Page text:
Avian Love Story

I walked across the restaurant on the edge of the
cliff, stopped at your table and looked down. Sand stuck to my skin
and I saw you. You were an albino condor and had
such tiny pink scared eyes, perfectly-coifed hair. Look at the
way my lips form your name. Look at me. You reached out and ripped
my skin with your beak, wings reaching up to me and

out to me. I kissed you back, brushed the sand from your face, the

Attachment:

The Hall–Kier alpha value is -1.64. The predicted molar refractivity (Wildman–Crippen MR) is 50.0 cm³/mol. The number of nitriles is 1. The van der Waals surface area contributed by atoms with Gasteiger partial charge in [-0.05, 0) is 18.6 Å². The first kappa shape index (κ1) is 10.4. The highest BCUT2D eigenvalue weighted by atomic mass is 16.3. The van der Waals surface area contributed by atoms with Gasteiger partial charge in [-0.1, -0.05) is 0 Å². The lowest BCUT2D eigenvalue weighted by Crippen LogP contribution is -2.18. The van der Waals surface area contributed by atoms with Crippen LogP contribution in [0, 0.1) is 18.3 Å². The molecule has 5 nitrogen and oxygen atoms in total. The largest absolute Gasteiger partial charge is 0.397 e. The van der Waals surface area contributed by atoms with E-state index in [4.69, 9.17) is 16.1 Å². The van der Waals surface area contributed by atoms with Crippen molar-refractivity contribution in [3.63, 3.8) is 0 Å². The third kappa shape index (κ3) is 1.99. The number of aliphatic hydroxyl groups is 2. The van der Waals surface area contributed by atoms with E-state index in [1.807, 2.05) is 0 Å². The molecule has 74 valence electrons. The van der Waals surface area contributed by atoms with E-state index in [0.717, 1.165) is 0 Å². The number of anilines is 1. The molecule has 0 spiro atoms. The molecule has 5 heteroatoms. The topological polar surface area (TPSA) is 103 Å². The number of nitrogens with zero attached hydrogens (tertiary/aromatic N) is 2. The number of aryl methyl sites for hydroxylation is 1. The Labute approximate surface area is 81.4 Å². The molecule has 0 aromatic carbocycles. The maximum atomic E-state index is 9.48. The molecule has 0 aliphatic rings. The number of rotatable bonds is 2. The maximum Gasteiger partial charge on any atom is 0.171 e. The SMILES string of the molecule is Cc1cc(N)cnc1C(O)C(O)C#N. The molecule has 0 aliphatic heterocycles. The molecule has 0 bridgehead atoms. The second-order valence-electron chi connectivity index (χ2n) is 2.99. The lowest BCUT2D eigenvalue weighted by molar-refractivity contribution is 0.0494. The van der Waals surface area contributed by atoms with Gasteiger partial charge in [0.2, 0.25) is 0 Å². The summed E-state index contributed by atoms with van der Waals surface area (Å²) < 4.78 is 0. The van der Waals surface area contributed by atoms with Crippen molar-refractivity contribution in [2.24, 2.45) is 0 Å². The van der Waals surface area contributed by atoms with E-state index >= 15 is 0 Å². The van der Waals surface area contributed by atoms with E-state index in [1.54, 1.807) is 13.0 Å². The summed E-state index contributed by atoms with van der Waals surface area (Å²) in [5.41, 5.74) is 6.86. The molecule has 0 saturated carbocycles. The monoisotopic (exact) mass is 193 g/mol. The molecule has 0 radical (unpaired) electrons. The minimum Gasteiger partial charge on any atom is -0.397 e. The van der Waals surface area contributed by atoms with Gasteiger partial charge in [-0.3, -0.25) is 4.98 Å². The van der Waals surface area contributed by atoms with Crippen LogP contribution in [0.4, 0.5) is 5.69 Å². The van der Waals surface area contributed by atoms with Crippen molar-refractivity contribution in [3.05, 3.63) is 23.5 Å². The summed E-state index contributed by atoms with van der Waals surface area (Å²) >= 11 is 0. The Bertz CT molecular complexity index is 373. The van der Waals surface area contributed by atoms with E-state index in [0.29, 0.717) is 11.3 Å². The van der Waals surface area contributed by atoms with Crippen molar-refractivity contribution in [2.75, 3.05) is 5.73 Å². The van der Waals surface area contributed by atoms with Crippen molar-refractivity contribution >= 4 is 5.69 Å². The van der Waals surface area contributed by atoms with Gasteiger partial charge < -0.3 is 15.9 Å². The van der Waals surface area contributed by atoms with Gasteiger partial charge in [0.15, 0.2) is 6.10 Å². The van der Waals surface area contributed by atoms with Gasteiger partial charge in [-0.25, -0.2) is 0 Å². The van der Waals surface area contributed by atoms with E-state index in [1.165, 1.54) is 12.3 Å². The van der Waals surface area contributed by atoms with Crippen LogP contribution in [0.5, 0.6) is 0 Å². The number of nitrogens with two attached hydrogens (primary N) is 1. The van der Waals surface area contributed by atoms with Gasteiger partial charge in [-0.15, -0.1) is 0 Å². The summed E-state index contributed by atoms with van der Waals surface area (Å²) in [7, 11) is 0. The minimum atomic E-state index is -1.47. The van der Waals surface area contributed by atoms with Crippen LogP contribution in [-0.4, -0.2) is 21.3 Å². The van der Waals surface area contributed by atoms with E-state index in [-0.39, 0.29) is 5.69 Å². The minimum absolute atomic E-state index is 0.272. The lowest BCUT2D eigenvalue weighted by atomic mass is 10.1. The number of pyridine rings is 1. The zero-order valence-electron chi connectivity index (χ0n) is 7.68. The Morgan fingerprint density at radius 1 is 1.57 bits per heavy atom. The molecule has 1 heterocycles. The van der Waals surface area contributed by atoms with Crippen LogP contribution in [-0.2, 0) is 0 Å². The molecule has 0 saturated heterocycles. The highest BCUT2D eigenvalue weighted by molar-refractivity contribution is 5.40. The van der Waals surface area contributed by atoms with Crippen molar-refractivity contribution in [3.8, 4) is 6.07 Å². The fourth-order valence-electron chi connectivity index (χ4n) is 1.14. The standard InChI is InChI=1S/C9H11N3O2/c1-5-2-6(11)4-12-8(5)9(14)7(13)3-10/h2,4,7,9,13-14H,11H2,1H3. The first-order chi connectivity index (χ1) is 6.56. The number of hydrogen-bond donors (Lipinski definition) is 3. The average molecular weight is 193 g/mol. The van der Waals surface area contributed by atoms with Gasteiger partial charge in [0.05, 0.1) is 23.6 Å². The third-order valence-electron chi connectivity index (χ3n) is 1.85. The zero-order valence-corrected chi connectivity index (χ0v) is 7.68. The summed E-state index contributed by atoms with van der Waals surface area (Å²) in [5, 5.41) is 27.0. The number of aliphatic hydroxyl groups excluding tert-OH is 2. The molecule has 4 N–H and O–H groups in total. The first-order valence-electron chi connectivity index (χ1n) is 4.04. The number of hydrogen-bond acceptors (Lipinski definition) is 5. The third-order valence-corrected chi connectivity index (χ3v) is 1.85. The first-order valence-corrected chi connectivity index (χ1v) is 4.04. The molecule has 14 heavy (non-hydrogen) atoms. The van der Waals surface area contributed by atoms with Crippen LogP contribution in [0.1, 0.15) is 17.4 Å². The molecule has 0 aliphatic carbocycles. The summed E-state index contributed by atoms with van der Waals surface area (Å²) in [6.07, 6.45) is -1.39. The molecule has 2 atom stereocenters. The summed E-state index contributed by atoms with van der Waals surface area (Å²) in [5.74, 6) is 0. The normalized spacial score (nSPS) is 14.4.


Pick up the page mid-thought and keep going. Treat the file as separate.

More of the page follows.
tears from my eyes. We unfolded our arms and legs from sin
and prepared to dance. But the music was so bad, so sad
not even we could dance, the oboes stuck on some lost dream of
1954, the violins on the massacre of 1936.
I threw wine in your face and blinded you, the perfect end

to an imperfect night. Crematory ash stuck to the
wet corners of your eyes, cartoon feathers and smoke and dead skin
falling to the dark bottom of a miles-deep crevasse, head
first, hair uncoiling like a blond flag signaling lost love.
I waited until I felt your impact through my land-sick
feet, then put my half of the bill on the edge of the cliff.

—Holly Day, Minneapolis, MN